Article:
God, I wish I could tell you I knew an easy way to find places to to stay. In all these years, I’ve learned a few tricks, but booking a place to stay is still one of the most time-consuming and frustrating travel decisions I make.
Comfortable rooms make your trip better.
I’m thinking back to all those hotel bookings gone wrong:
- The smoke-stinking room with a cracked window that we booked on my first (and last!) walk-in hotel booking, in the Galapagos Islands. My father-in-law (who was traveling with us for the very first time) never let me live that one down.
- The brand new hotel we booked in South London that looked gorgeous and modern on the website. Not only was it a long walk from from the tube station and noisy as hell, the room was so small that Kevin couldn’t extend his legs on the bed. We had to shove all our things under the bed, because otherwise there wasn’t enough floor space to open the bathroom door.
- The awful all-inclusive resort in Jamaica, that we wound up with due to a booking mistake on the part of the hotel chain. Management refused to remedy the situation in any way, so there we stayed, trapped in the middle of nowhere, wishing we had just stayed home.
Whether you are trying to make the most of your limited vacation, or are a frequent traveler missing your bed at home, staying in a good place can enrich your trip and staying in a bad place can ruin it, or at the very least, make the trip a lot less fun.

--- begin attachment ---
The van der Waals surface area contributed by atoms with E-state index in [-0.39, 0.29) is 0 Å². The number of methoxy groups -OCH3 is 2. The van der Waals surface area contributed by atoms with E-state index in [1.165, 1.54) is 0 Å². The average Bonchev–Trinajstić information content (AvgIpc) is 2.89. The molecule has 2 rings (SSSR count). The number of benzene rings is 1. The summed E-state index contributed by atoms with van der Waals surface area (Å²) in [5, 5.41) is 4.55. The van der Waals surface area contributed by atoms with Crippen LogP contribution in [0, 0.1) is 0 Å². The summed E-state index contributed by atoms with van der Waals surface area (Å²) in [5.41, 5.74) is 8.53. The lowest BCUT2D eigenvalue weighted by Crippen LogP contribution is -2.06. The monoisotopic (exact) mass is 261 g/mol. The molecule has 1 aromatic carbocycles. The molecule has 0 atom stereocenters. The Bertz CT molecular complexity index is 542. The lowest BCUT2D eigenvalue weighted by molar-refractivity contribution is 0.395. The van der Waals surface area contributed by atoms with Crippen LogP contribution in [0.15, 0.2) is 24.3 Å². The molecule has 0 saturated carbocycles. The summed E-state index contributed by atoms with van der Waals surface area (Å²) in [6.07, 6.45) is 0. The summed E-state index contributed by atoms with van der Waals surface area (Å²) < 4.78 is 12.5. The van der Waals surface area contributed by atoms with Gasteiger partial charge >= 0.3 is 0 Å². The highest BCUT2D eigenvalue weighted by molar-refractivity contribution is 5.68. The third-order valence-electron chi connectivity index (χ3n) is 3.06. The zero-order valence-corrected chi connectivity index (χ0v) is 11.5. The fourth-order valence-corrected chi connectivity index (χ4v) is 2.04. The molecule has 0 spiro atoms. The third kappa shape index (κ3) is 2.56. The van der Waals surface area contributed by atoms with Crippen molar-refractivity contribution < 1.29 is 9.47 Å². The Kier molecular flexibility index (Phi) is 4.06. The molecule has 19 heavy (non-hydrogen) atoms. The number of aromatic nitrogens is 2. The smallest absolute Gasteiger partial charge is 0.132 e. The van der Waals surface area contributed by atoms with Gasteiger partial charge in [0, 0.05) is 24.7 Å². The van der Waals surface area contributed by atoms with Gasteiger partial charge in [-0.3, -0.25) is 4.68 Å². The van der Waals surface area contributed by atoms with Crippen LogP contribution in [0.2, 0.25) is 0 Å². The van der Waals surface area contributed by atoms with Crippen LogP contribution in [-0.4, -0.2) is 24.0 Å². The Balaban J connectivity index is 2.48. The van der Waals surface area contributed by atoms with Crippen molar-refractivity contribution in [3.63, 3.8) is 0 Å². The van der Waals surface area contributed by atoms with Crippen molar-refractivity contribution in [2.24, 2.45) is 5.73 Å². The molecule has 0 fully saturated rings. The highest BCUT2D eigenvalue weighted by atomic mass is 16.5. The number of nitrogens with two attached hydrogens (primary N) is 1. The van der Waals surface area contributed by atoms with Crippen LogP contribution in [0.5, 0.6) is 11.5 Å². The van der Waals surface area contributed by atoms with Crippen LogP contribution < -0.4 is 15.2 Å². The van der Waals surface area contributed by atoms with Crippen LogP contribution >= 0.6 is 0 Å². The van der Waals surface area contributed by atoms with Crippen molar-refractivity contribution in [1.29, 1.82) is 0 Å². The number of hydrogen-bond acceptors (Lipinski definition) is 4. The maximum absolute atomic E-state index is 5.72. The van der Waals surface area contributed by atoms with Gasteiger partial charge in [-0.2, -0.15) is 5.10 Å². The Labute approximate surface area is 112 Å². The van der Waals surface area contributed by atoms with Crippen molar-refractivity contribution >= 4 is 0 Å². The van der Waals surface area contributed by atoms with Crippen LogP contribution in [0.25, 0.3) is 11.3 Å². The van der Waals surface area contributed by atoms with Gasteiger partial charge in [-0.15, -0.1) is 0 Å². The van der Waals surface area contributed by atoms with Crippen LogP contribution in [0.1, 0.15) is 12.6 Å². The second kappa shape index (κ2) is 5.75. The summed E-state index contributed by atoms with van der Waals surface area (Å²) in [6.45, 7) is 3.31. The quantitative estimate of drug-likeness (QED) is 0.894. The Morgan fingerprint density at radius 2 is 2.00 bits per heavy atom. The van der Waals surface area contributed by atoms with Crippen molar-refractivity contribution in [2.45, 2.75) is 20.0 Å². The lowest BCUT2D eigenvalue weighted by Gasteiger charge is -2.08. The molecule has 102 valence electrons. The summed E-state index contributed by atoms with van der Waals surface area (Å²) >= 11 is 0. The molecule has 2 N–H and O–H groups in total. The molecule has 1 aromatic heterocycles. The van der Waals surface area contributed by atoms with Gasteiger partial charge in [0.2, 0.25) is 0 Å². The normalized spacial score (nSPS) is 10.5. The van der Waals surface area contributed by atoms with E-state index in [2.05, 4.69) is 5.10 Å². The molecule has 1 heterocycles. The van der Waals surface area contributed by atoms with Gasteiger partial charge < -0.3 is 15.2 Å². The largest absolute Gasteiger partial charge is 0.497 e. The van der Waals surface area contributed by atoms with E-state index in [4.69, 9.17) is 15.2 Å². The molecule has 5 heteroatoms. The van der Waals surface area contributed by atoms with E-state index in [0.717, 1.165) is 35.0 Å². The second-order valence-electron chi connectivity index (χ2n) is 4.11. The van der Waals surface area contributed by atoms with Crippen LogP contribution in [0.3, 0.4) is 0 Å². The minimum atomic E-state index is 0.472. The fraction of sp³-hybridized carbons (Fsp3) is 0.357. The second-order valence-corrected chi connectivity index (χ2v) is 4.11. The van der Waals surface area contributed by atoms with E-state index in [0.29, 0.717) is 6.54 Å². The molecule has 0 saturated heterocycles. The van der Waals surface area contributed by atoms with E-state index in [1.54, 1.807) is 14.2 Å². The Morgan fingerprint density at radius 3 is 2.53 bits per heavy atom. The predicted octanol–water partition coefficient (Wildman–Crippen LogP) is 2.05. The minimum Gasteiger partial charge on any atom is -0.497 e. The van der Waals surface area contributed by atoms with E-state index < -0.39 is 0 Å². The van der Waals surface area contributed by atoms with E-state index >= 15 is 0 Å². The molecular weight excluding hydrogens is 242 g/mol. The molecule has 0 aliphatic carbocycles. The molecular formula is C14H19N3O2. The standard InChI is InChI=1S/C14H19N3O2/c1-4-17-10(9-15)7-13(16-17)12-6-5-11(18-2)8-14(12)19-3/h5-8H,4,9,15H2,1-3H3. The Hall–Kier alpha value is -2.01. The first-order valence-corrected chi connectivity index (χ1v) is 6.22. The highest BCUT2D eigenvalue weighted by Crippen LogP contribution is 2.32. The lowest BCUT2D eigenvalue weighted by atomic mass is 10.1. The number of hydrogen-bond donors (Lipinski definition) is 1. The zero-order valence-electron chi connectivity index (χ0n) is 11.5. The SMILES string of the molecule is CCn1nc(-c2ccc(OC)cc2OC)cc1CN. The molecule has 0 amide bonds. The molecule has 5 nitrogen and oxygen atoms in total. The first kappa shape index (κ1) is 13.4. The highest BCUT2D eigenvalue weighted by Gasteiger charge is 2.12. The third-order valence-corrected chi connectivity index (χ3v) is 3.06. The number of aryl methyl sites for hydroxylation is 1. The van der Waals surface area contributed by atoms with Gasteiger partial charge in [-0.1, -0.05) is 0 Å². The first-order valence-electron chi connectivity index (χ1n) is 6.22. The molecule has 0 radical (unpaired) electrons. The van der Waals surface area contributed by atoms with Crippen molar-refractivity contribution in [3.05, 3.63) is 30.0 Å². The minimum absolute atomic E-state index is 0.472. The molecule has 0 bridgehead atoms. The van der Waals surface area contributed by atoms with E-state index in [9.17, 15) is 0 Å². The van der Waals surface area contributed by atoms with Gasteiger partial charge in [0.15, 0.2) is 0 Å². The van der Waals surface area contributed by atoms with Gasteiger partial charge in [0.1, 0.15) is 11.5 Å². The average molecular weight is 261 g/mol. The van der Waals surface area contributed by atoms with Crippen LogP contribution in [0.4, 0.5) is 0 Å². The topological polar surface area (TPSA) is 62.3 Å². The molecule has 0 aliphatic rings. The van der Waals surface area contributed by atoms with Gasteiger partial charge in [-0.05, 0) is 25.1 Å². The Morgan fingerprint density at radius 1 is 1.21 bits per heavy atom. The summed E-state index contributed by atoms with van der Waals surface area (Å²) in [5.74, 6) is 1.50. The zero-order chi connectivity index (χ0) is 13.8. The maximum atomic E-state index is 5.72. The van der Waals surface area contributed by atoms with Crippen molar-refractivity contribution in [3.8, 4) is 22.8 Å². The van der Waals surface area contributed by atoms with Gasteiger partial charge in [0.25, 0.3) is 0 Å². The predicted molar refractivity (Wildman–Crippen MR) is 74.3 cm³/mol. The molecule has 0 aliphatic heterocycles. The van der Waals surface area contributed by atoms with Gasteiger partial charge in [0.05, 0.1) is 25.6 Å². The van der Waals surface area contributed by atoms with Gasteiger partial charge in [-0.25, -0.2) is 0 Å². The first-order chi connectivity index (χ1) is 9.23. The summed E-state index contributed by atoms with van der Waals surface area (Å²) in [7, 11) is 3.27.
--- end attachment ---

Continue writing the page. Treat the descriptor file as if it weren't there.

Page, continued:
Vacation Rentals are not the Answer
While we enjoy using vacation rental sites like Airbnb, Wimdu, and FlipKey, there are lots of ways these bookings can go wrong. I already shared one trip-killing vacation rental experience. Another happened last month. Just two days before arriving in Amsterdam, our rental’s host cancelled our reservation leaving us with nowhere to stay in a very expensive city. The only decent option was more than double the cost of the Wimdu rental. It was also a very car-oriented business travel hotel in a suburb outside of Amsterdam. While the room was nice, the hotel was a very long walk down an unlit wooded trail from the regional train station. After making the trek on foot twice, we wound up paying extra for the hotel shuttle to take us back and forth every other time.
Lost in the Amsterdam suburbs. The train station was WAY down there, past the Ikea you can see in the distance. At least the trail was kind of pretty.
In both of these cases, I know I would have had better luck getting help, if I’d booked a hotel.
So I’m game to try ANYTHING that can help take the drama out of figuring out where to stay.
Yonderbound: A New Way To Book a Hotel
A few weeks ago I learned about a new hotel booking website called Yonderbound. The company reached out to me and asked me to give it a try. Haunted by all of these hotel booking debacles, I agreed to check it out.
Here are some of the things that I liked:
1. The visual interface and booking tool.